Mackenthun: Adventures on party fishing boat are reel experience (2024)

The best laid plans of mice and men often go awry — isn’t that the proverb to use when your idea and plan gets blown to smithereens?

I was looking forward to the trip to Florida’s Gulf Coast for more than a year, anticipating the chance to fish for something different. When our family landed in St. Petersburg last week, we got a healthy dose of sunshine and Vitamin D but with it came strong prevailing winds.

A pair of storm systems blew through during our week of stay, culminating in two day’s worth of thunderstorms and rain showers.

But the worst was the wind. The strong winds put a serious chop on the sea and blew me off the chance to wet a line more than once.

Despite booking a pair of fishing trips many months in advance, there was no or little chance of rearranging during the busy spring fishing season. College students and families enjoying spring break fill up the schedule.

The only opportunity to fish ended up being on a party fishing boat, which funny enough was how I was first exposed to Florida marine fishing during my own college break two decades earlier.

Party boat fishing is one of the best ways to break into saltwater angling. Compared to chartered boats, party boat fishing is much less expensive and the fishing is typically more like catching.

Dozens of anglers sign up or purchase a ticket to board a boat that is anywhere from 40 feet to as large as 150 feet in length. A captain and large crew navigate to the fishing grounds and help guests, often driving an hour or two.

Some anglers bring their own gear but most party fishing boats provide rods or offer rental of a rod and reel for a small surcharge. Bait is included, typically pieces of cut up frozen squid.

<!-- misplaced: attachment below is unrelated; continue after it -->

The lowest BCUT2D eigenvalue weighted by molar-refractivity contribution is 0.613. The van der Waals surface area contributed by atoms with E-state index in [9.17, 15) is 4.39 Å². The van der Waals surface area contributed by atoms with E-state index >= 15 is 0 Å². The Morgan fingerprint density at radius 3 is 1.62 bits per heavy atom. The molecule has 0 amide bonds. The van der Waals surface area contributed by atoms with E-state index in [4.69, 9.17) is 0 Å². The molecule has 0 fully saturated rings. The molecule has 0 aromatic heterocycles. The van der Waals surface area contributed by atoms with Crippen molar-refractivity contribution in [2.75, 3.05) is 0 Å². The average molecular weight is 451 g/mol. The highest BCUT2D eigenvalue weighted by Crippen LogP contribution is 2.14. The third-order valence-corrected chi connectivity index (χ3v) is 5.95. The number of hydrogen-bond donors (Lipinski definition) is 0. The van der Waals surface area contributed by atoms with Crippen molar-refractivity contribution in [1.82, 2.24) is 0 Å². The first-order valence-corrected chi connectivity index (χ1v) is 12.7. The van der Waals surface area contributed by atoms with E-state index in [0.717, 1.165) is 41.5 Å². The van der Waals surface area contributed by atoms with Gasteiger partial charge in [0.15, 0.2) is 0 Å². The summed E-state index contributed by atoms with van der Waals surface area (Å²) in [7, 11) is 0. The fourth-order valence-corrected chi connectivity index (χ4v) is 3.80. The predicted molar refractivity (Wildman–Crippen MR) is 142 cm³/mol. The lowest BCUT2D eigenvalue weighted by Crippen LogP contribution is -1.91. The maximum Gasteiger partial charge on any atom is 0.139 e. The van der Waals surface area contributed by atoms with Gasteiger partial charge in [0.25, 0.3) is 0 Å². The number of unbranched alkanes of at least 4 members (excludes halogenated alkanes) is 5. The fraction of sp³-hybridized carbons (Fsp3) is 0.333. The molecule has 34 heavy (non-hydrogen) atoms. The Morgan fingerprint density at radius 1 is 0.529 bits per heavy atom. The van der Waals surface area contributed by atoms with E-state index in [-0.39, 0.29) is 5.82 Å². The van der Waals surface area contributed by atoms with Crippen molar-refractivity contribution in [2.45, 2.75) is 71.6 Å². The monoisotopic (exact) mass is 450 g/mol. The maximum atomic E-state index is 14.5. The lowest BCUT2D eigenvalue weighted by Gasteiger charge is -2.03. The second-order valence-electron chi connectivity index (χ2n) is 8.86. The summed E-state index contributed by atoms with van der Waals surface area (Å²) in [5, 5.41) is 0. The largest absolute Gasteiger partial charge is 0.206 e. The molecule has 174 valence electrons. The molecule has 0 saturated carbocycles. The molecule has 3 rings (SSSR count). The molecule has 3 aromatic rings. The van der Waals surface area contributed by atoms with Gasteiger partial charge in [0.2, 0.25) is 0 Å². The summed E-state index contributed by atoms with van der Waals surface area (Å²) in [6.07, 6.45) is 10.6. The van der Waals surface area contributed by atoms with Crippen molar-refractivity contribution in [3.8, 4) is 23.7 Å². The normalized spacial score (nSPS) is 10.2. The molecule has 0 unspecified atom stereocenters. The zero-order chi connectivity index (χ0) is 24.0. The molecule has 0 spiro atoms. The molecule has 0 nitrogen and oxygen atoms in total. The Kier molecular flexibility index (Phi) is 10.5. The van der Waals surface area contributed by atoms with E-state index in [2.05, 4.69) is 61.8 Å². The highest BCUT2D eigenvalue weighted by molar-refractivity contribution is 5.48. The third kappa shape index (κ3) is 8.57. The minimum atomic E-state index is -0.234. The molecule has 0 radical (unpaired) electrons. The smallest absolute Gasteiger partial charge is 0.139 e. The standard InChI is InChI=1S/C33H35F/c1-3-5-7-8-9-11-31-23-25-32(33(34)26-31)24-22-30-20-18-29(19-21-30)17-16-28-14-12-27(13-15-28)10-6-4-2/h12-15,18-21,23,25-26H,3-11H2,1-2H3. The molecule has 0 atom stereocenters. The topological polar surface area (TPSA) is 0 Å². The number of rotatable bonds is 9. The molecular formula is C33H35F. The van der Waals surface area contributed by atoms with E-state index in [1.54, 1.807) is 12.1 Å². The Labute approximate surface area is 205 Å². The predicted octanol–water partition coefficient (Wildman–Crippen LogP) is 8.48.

A head, or bathroom, is on board and there is usually a large galley where guests can sit on chairs or tables and relax out of the elements while heading to or from dock.

Many party fishing boats also have sleeping quarters for overnight long trips and a kitchen where a cook will serve short order meals from a grill top for a fee.

Once at the fishing grounds, the captain will get on the intercom and announce when everyone can drop lines. Most fishing locations are reefs, wrecks or other forms of underwater structure that congregate fish.

Bottom fishing is a technique commonly used across the world; if you’ve pulled a nightcrawler or leech behind a slip sinker in a Minnesota Lake, you have all the bottom fishing skills you need to catch marine reef fish on a party fishing boat.

Typical bottom fishing setups are a heavy action rod with a level wind reel and heavy monofilament tied to a couple-ounce weight and a large circle hook.

The rig is largely overkill for the small, 1- to 3-pound fish you’ll catch. But if you do hook into something larger, and you always have the chance to do so tossing a line into the ocean, you have at least some chance of landing the fish on larger gear.

When conditions are fair to good, the action is frequent and bite detection is much easier. On windy days or after inclement weather has passed recently, the bite is a little tougher.

I’ve fished party boats on launch trips on Mille Lacs Lake, Alabama’s Gulf Shores, Martha’s Vineyard in Massachusetts, and from Mendocino, California. They’re a great way to catch lots of fish inexpensively and to get a small taste of the fishing opportunities different locations have to offer.

On our Florida party boat trip, I was joined by my oldest daughter Quinn. This would be her chance to try her hand at bottom fishing in the ocean and start adding to her own life list of fish species caught.

It didn’t take long after dropping lines to get some action.

White grunts made up most of the catch. We also found some grass porgies, blue runners, squirrelfish or sand perch, red grouper and a puffer fish.

The action was consistent, our stringer of fish provided a couple of meals for our family, and we got to enjoy lighter winds and a fantastic sunny spring day on the Gulf of Mexico.

While Quinn had experience using a baitcast reel, it took a little practice to learn the finer points of controlling a large level-wind baitcaster. Before long, she had it down and was reeling in fish left and right.

We’ll be back to Florida again in some future springtime. Among the anglers of our family, we will hope for a week of light winds and big fish.

And if all else fails, we’ll board a party fishing boat and get to catching.

Scott Mackenthun has been writing about hunting and fishing since 2005. Email him at

Mackenthun: Adventures on party fishing boat are reel experience (2024)
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